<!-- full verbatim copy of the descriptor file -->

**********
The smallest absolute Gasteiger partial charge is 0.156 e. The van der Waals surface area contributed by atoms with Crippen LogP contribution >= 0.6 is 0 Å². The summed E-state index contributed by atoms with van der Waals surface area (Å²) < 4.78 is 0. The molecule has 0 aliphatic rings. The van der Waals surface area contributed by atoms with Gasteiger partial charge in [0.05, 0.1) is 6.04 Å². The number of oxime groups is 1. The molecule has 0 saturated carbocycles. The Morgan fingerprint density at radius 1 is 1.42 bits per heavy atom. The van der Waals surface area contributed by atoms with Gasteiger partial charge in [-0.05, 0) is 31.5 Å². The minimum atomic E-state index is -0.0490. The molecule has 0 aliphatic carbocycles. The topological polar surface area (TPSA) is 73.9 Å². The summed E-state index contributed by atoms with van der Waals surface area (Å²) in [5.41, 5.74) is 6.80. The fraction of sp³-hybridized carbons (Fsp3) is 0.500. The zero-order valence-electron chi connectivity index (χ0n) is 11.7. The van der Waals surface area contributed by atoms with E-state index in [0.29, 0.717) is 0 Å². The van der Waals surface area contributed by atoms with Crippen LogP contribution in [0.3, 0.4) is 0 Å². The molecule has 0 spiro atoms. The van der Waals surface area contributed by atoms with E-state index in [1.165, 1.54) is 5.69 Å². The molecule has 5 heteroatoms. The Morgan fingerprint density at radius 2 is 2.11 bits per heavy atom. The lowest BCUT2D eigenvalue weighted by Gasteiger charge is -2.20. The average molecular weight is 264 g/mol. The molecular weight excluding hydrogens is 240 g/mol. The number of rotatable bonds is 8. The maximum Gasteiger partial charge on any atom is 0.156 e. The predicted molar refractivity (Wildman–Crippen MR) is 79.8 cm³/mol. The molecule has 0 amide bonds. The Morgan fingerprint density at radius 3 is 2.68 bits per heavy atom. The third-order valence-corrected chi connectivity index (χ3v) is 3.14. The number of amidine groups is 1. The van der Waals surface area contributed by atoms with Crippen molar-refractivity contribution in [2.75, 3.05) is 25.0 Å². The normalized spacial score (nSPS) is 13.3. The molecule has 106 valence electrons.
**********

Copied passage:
The smallest absolute Gasteiger partial charge is 0.156 e. The van der Waals surface area contributed by atoms with Crippen LogP contribution >= 0.6 is 0 Å². The summed E-state index contributed by atoms with van der Waals surface area (Å²) < 4.78 is 0. The molecule has 0 aliphatic rings. The van der Waals surface area contributed by atoms with Gasteiger partial charge in [0.05, 0.1) is 6.04 Å². The number of oxime groups is 1. The molecule has 0 saturated carbocycles. The Morgan fingerprint density at radius 1 is 1.42 bits per heavy atom. The van der Waals surface area contributed by atoms with Gasteiger partial charge in [-0.05, 0) is 31.5 Å². The minimum atomic E-state index is -0.0490. The molecule has 0 aliphatic carbocycles. The topological polar surface area (TPSA) is 73.9 Å². The summed E-state index contributed by atoms with van der Waals surface area (Å²) in [5.41, 5.74) is 6.80. The fraction of sp³-hybridized carbons (Fsp3) is 0.500. The zero-order valence-electron chi connectivity index (χ0n) is 11.7. The van der Waals surface area contributed by atoms with E-state index in [0.29, 0.717) is 0 Å². The van der Waals surface area contributed by atoms with Crippen LogP contribution in [0.3, 0.4) is 0 Å². The molecule has 0 spiro atoms. The van der Waals surface area contributed by atoms with E-state index in [1.165, 1.54) is 5.69 Å². The molecule has 5 heteroatoms. The Morgan fingerprint density at radius 2 is 2.11 bits per heavy atom. The lowest BCUT2D eigenvalue weighted by Gasteiger charge is -2.20. The average molecular weight is 264 g/mol. The molecular weight excluding hydrogens is 240 g/mol. The number of rotatable bonds is 8. The maximum Gasteiger partial charge on any atom is 0.156 e. The predicted molar refractivity (Wildman–Crippen MR) is 79.8 cm³/mol. The molecule has 0 amide bonds. The Morgan fingerprint density at radius 3 is 2.68 bits per heavy atom. The third-order valence-corrected chi connectivity index (χ3v) is 3.14. The number of amidine groups is 1. The van der Waals surface area contributed by atoms with Crippen molar-refractivity contribution in [2.75, 3.05) is 25.0 Å². The normalized spacial score (nSPS) is 13.3. The molecule has 106 valence electrons.